Lester v. City of Lafayette, Coloardo

Filing 114

MINUTE ORDER; 110 Ralph Lamaer's Motion for Leave to Deposit Funds in the Court's Registry is GRANTED and 112 Motion for Indicative Ruling is DENIED, by Magistrate Judge Michael J. Watanabe on 6/8/15.(morti, )

Download PDF
IN THE UNITED STATES DISTRICT COURT FOR THE DISTRICT OF COLORADO Civil Action No. 13-cv-01997-CMA-MJW MARY LESTER, Plaintiff, v. CITY OF LAFAYETTE, COLORADO, Defendant. MINUTE ORDER Entered by Magistrate Judge Michael J. Watanabe It is hereby ORDERED that Ralph Lamaer’s Motion for Leave to Deposit Funds in the Court’s Registry (Docket No. 110) is GRANTED, as follows, and that Ralph Lamar’s Motion for Indicative Ruling (Docket No. 112) is DENIED, as follows. During trial-level litigation in this case, the Court awarded Defendant its fees and costs incurred in defending a discovery motion. (Docket Nos. 55, 92.) The Court later granted Defendant’s motion for summary judgment. (Docket Nos. 94, 95.) Plaintiff timely appealed. (Docket No. 101.) During appeal, the parties settled. (Docket No. 111, p.3.) As represented by Plaintiff’s counsel: “As part of the agreement Defendant agreed not to oppose a motion by Ralph Lamar (Plaintiff’s counsel) to vacate the Magistrate’s sanctions order.” (Id. at 3-4.) Stated more comprehensively: Under the Settlement, Plaintiff withdraw[s] her appeals and Defendant agrees to waive its Bill of Costs, as filed with this Court. Defendant also agreed not to seek payment of the sanctions award from Plaintiff and that it would not oppose a motion by Ralph Lamar for the vacation of the sanctions order and award. However, in the event this Court does not order vacatur of the sanctions order and award, Mr. Lamar has reserved the right to pursue his appeal of the matter to the 10th Circuit Court of Appeals and Defendant has the right to seek recovery of the awarded cost and fees against Mr. Lamar. (Docket No. 112 ¶ 5.) Thus, it appears that (1) all questions in the case have been resolved by mutual agreement except for the discovery sanction imposed against Plaintiff’s counsel; and (2) the parties have agreed that Plaintiff would seek relief from the discovery sanctions from this Court, unopposed; but (3) if this Court denies such relief, the parties will return to litigating the discovery sanctions on appeal. Plaintiff cites the legal standards governing vacatur on grounds of mootness. See generally U.S. Bancorp Mortgage Co. v. Bonner Mall P’ship, 513 U.S. 18 (1994); United States v. Munsingwear, Inc., 340 U.S. 36 (1950). Under those cases, mootness caused by a settlement agreement generally bars vacatur, because the party seeking relief voluntarily relinquishes its legal recourse. See Bonner Mall, 513 U.S. at 25. Here, however, the parties haven’t truly settled the sanctions order. They’ve settled the remaining issues, and Defendant has agreed to let Plaintiff seek vacatur unopposed in the first instance--but in the event this Court declines to vacate its own order, Plaintiff has preserved her right to appeal the sanction order and Defendant has preserved its right to enforce that order. Thus, the issue is not actually moot, and the Munsingwear/ Bonner Mall line of cases has no real relevance. Rather, the issue currently before the Court is a straightforward and unopposed Rule 60(b) order, brought as a request for an indicative ruling under Rule 62.1. Federal Rule of Civil Procedure 60(b)(1) provides that “the court may relieve a party or its legal representative from a final judgment, order, or proceeding” for various reasons listed in the rule. The rule “seeks to strike a delicate balance between two countervailing impulses: the desire to preserve the finality of judgments and the incessant command of the court’s conscience that justice be done in light of all the facts.” Cessna Fin. Corp. v. Bielenberg Masonry Contracting, Inc., 715 F.2d 1442, 1444 (10th Cir. 1983). “Rule 60(b) gives the court a grand reservoir of equitable power to do justice in a particular case.” State Bank v. Gledhill (In re Gledhill), 76 F.3d 1070, 1080 (10th Cir. 1996) (internal quotation marks omitted); see Amoco Oil Co. v. EPA, 231 F.3d 694, 697 (10th Cir. 2000) (“district court has substantial discretion to grant relief as justice requires” (internal quotation marks omitted)). The simple fact that the parties have settled the case and have agreed to vacate the discovery sanctions is generally insufficient to justify relief under Rule 60(b). Indeed, courts in this circuit have expressly warned against such relief, believing it might encourage parties to hazard greater risks at the trial level--knowing that they could settle, and vacate sanctions, during appeal. See, e.g., Nease v. State Farm, 2014 WL 6626430 at *2 (E.D. Okla. Nov. 21, 2014). While recognizing that the sanctions order impinges on Plaintiff’s counsel’s reputation, the Court does not believe that the order was unwarranted--and therefore does not believe that the cost to Plaintiff’s counsel’s reputation is unwarranted. Thus, even though this motion is unopposed, the Court does not see grounds justifying relief under Rule 60(b). Of course, the Court lacks jurisdiction over noncollateral matters while this case is pending appeal. Pursuant to Rule 62.1(a), where the Court lacks authority to grant relief, it may nonetheless deny the motion. Accordingly, the motion for an indicative ruling is denied. By contrast, the Court finds Plaintiff’s counsel’s argument that he should be allowed to deposit funds into the Court registry rather than incur the expense of an appellate bond to be well-taken. Pursuant to D.C.COLO.LCivR 67.2(a), Plaintiff is hereby authorized to deposit $4,675.23 in the Court Registry pending final resolution of her appeal. Date: June 8, 2015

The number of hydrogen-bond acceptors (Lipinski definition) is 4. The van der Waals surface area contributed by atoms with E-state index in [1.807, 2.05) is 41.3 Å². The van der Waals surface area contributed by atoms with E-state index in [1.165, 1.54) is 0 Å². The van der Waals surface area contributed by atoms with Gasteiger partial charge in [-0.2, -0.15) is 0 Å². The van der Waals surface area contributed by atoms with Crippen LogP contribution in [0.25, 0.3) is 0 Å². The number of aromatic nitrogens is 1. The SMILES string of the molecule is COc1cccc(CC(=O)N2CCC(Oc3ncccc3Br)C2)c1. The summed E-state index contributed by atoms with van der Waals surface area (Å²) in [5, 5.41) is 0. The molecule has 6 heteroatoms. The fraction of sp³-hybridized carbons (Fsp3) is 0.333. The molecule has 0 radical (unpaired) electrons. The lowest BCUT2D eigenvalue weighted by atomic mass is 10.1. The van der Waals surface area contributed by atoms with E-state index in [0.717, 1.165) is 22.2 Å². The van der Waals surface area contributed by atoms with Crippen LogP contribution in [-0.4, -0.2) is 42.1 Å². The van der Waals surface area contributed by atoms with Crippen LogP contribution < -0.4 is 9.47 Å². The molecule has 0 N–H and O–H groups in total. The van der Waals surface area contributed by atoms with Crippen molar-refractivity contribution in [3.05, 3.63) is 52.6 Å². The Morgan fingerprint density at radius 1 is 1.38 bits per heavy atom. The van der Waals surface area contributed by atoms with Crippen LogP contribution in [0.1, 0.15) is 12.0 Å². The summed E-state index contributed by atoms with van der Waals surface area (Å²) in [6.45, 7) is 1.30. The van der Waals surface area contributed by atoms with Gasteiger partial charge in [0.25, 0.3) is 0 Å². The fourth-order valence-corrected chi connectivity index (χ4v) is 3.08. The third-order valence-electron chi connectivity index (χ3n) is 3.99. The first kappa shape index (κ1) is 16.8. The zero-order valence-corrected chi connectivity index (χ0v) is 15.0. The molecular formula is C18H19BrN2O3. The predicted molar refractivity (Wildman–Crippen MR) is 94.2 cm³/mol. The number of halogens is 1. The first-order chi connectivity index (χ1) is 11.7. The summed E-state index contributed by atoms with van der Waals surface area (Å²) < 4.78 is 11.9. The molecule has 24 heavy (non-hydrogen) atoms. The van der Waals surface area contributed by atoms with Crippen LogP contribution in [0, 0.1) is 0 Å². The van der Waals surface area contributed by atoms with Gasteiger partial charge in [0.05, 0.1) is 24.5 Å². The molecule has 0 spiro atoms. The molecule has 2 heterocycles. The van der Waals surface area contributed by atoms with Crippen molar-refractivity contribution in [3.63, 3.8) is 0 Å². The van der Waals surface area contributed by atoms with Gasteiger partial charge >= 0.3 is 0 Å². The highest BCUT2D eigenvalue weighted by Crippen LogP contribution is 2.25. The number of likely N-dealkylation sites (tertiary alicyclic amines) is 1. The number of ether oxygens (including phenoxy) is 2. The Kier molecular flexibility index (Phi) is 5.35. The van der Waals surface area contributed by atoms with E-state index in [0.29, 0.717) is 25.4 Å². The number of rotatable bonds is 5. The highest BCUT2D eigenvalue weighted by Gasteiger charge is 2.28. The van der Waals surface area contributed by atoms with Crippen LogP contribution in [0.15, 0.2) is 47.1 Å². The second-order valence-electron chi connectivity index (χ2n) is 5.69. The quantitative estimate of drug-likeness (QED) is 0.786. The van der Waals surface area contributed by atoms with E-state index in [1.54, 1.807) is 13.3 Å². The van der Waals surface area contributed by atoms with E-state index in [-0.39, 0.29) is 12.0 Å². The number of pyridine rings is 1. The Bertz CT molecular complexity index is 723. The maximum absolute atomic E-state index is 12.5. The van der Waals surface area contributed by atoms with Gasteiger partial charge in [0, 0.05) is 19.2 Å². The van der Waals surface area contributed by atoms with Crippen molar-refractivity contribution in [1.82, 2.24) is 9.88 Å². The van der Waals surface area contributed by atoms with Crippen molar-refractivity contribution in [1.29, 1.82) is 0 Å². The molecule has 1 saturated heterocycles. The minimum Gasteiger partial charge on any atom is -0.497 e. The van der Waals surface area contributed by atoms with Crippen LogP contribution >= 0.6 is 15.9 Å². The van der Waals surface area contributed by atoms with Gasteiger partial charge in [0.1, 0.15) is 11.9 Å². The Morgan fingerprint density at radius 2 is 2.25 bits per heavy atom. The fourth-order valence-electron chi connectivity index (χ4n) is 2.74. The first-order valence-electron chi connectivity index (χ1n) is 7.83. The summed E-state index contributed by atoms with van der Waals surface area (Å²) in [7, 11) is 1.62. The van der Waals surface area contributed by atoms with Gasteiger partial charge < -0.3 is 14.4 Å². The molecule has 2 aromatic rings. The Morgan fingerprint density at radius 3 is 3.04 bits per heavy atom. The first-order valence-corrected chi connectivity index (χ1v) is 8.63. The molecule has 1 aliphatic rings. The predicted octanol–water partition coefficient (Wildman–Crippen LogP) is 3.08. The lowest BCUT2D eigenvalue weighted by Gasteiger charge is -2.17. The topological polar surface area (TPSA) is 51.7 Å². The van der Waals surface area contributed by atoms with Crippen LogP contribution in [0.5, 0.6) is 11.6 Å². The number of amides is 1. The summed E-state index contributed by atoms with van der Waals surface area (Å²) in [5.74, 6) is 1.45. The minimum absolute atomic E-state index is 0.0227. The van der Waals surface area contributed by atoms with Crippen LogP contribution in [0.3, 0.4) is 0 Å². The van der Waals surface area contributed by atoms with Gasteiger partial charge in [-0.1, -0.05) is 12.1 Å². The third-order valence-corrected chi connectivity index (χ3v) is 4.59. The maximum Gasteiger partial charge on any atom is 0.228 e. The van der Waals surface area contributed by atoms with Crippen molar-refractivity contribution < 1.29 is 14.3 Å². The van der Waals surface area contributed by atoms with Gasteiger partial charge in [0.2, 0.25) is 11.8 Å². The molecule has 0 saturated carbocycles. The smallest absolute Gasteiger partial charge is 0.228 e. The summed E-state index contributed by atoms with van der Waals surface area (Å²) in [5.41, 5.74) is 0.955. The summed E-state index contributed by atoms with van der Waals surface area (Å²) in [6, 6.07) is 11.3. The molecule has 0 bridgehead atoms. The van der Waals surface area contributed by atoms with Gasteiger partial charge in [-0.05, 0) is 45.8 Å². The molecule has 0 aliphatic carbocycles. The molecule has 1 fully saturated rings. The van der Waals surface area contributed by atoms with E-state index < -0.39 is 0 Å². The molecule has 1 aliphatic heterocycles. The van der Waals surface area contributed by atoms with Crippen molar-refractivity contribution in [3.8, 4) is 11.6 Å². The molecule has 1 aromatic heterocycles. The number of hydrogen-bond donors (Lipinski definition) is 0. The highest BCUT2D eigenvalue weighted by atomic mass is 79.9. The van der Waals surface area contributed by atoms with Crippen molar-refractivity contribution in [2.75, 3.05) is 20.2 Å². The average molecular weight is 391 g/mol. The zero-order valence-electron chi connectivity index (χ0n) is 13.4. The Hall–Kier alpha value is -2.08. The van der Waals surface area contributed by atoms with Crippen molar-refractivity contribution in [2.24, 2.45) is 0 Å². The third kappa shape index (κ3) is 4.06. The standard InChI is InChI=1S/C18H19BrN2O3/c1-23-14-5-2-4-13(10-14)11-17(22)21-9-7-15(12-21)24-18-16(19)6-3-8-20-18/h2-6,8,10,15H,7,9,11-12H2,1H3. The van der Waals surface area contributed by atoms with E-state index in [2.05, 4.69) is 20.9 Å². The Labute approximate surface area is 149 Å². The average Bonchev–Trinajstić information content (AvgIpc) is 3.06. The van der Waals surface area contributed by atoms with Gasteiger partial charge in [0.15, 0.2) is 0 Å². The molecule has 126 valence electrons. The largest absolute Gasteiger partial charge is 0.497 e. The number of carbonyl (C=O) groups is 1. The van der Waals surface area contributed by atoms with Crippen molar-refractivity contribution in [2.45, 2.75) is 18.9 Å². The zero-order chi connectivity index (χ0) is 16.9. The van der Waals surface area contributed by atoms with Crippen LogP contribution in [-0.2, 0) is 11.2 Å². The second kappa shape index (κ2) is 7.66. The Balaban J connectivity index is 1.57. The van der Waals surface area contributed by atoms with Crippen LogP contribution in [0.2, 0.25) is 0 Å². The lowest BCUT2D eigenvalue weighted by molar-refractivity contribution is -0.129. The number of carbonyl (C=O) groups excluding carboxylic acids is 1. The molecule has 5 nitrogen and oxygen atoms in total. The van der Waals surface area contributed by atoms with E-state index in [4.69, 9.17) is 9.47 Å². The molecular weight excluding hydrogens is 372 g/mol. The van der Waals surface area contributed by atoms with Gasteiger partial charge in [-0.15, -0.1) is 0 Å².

Disclaimer: Justia Dockets & Filings provides public litigation records from the federal appellate and district courts. These filings and docket sheets should not be considered findings of fact or liability, nor do they necessarily reflect the view of Justia.

Why Is My Information Online?